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Curriculum Action Notice


Academic Affairs Committee


April 9, 2007

This is a bulletin from the Academic Affairs Committee concerning proposed curricular actions. Please forward any comments or concerns in the next 10 days to the AAC chair, Teri Doerksen, G04C Belknap Hall, ext. 4588.

Curricular Action Notice: English and Modern Languages Gen Ed Proposal


Among the changes made to the previous General Education requirements was to merge English and Modern Languages into one block. Students who opted to take two language courses to fulfill the newly approved languages and literature requirement were allowed to take these courses in two different languages.

The Department of English and Modern Languages proposes that students who opt to fulfill their language and literature requirement with modern languages be required to take two consecutive courses of the same language. It also proposes that students who have studied a language in high school be strongly encouraged, if not required, to begin with the second or the third semester of the language, not with the first.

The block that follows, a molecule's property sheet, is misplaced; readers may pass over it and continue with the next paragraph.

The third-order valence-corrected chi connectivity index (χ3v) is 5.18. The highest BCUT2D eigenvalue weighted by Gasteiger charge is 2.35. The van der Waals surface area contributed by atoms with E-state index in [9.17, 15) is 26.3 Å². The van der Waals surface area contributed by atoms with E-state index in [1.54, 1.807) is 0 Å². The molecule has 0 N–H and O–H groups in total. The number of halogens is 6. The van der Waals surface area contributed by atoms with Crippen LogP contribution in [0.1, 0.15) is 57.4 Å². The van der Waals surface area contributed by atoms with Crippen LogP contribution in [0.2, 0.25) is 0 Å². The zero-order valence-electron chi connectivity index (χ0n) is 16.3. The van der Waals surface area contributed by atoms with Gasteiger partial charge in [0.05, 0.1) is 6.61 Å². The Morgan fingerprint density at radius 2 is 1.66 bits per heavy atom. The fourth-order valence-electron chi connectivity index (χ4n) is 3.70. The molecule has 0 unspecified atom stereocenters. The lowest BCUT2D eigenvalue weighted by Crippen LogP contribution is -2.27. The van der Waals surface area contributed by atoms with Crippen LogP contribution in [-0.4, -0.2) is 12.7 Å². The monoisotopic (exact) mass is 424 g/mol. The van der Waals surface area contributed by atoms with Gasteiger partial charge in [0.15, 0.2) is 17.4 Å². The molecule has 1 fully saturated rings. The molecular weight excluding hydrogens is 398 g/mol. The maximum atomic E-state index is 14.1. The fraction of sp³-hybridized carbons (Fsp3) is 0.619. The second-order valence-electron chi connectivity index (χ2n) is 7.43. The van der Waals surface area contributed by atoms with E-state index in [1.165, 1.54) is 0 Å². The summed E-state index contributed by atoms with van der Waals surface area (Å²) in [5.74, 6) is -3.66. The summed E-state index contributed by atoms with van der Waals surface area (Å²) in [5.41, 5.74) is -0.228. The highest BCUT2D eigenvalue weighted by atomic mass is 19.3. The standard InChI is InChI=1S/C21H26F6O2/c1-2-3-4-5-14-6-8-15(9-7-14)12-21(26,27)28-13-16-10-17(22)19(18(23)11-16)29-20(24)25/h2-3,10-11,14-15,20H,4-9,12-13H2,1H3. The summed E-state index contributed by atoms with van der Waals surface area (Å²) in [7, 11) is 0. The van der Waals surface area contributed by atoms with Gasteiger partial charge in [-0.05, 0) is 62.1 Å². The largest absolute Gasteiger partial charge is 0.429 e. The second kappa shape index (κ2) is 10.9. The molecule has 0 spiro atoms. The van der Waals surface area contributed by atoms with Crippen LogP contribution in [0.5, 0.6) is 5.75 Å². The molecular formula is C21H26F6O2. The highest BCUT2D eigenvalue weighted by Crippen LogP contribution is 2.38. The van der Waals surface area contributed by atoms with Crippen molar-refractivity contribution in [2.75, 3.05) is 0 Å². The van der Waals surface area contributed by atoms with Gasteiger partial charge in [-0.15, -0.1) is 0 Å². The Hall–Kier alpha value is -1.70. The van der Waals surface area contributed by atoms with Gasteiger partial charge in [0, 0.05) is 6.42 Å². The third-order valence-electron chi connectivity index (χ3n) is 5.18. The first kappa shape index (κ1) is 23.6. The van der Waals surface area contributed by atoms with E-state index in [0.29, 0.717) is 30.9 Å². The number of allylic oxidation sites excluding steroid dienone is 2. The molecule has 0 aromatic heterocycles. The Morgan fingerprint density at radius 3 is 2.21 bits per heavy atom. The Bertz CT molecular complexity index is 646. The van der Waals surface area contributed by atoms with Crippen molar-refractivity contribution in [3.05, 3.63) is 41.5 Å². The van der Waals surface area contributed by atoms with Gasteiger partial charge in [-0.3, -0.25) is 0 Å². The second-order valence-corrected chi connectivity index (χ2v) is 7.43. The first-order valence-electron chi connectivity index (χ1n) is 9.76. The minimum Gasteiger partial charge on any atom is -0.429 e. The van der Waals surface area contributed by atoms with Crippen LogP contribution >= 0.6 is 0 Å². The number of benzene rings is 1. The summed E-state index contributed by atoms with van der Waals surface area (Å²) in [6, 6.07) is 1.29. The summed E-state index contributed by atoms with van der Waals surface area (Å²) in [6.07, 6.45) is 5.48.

The present system serves nobody well.

  • The large majority of students who take one semester of a language have already had two or more years of study in that language in high school. They make an easy “A” but learn little, if anything, because they have already mastered what must be taught in the first semester. They complain of being bored.
  • Students who have not studied the language in high school, “true beginners,” are frustrated to be mixed in with experienced students who do not need to work to learn what is being taught. They complain that the system is unfair to them.
  • Neither the experienced students nor the true beginners learn enough in one semester to even approach being functional in the language. And since they know they will not be continuing with another semester, many of them do not work hard to learn the language, especially toward the end of the term.
  • First-semester language courses have huge enrollments, so students do not receive the degree of individual attention the language faculty yearns to give them, is trained to give them. Second- and third-semester classes are much smaller. Experienced students would learn more in these more advanced classes and true beginners would learn more in the resulting smaller beginning classes. All students would be better off.
  • If after a few weeks a professor discovers that an experienced student in a second- or third-year language class is genuinely not able to cope with the level of language being taught, it is comparatively easy to switch that student to a lower-level class, because the student can probably pick up the easier material that had been taught in the first weeks. But it is difficult to move a bored experienced student into a higher-level class after the semester is underway because the student will then have missed the review of concepts usually done at the start of each semester.


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